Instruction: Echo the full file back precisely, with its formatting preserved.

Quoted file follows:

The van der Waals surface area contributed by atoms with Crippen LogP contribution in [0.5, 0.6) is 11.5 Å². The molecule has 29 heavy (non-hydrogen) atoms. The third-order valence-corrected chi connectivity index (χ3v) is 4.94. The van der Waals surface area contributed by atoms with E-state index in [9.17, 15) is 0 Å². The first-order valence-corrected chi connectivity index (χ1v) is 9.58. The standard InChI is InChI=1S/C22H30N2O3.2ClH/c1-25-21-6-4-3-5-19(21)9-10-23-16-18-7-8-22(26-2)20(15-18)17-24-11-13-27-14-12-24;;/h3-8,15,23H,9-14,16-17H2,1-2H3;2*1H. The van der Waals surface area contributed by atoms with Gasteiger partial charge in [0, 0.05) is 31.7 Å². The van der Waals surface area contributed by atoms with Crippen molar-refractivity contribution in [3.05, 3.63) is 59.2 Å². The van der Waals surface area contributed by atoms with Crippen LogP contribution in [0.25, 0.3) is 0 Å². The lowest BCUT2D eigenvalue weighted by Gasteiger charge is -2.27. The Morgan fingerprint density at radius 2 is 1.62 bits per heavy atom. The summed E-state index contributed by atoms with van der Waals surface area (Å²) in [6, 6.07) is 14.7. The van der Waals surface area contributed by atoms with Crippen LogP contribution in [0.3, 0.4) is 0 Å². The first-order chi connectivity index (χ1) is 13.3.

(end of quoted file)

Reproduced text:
The van der Waals surface area contributed by atoms with Crippen LogP contribution in [0.5, 0.6) is 11.5 Å². The molecule has 29 heavy (non-hydrogen) atoms. The third-order valence-corrected chi connectivity index (χ3v) is 4.94. The van der Waals surface area contributed by atoms with E-state index in [9.17, 15) is 0 Å². The first-order valence-corrected chi connectivity index (χ1v) is 9.58. The standard InChI is InChI=1S/C22H30N2O3.2ClH/c1-25-21-6-4-3-5-19(21)9-10-23-16-18-7-8-22(26-2)20(15-18)17-24-11-13-27-14-12-24;;/h3-8,15,23H,9-14,16-17H2,1-2H3;2*1H. The van der Waals surface area contributed by atoms with Gasteiger partial charge in [0, 0.05) is 31.7 Å². The van der Waals surface area contributed by atoms with Crippen molar-refractivity contribution in [3.05, 3.63) is 59.2 Å². The van der Waals surface area contributed by atoms with Crippen LogP contribution in [0.25, 0.3) is 0 Å². The lowest BCUT2D eigenvalue weighted by Gasteiger charge is -2.27. The Morgan fingerprint density at radius 2 is 1.62 bits per heavy atom. The summed E-state index contributed by atoms with van der Waals surface area (Å²) in [6, 6.07) is 14.7. The van der Waals surface area contributed by atoms with Crippen LogP contribution in [0.3, 0.4) is 0 Å². The first-order chi connectivity index (χ1) is 13.3.